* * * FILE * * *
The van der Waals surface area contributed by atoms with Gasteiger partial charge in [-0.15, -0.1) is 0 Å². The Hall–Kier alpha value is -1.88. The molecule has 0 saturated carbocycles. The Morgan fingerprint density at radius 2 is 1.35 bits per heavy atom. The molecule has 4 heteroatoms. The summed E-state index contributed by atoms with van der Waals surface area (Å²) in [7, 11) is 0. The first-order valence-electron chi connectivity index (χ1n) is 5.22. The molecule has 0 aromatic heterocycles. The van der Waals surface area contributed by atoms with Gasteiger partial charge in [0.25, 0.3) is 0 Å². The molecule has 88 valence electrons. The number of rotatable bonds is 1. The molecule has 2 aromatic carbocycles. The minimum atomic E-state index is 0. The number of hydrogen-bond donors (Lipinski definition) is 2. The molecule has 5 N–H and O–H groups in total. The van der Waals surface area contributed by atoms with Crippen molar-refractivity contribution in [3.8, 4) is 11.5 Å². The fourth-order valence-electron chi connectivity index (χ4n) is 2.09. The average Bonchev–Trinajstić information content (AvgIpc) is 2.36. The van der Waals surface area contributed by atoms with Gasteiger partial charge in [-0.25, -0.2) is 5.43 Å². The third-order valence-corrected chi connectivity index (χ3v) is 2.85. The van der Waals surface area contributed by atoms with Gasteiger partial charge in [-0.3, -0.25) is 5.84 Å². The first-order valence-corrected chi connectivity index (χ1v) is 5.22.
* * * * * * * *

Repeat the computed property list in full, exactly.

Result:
The van der Waals surface area contributed by atoms with Gasteiger partial charge in [-0.15, -0.1) is 0 Å². The Hall–Kier alpha value is -1.88. The molecule has 0 saturated carbocycles. The Morgan fingerprint density at radius 2 is 1.35 bits per heavy atom. The molecule has 4 heteroatoms. The summed E-state index contributed by atoms with van der Waals surface area (Å²) in [7, 11) is 0. The first-order valence-electron chi connectivity index (χ1n) is 5.22. The molecule has 0 aromatic heterocycles. The van der Waals surface area contributed by atoms with Gasteiger partial charge in [0.25, 0.3) is 0 Å². The molecule has 88 valence electrons. The number of rotatable bonds is 1. The molecule has 2 aromatic carbocycles. The minimum atomic E-state index is 0. The number of hydrogen-bond donors (Lipinski definition) is 2. The molecule has 5 N–H and O–H groups in total. The van der Waals surface area contributed by atoms with Crippen molar-refractivity contribution in [3.8, 4) is 11.5 Å². The fourth-order valence-electron chi connectivity index (χ4n) is 2.09. The average Bonchev–Trinajstić information content (AvgIpc) is 2.36. The van der Waals surface area contributed by atoms with Gasteiger partial charge in [-0.25, -0.2) is 5.43 Å². The third-order valence-corrected chi connectivity index (χ3v) is 2.85. The van der Waals surface area contributed by atoms with Gasteiger partial charge in [-0.3, -0.25) is 5.84 Å². The first-order valence-corrected chi connectivity index (χ1v) is 5.22.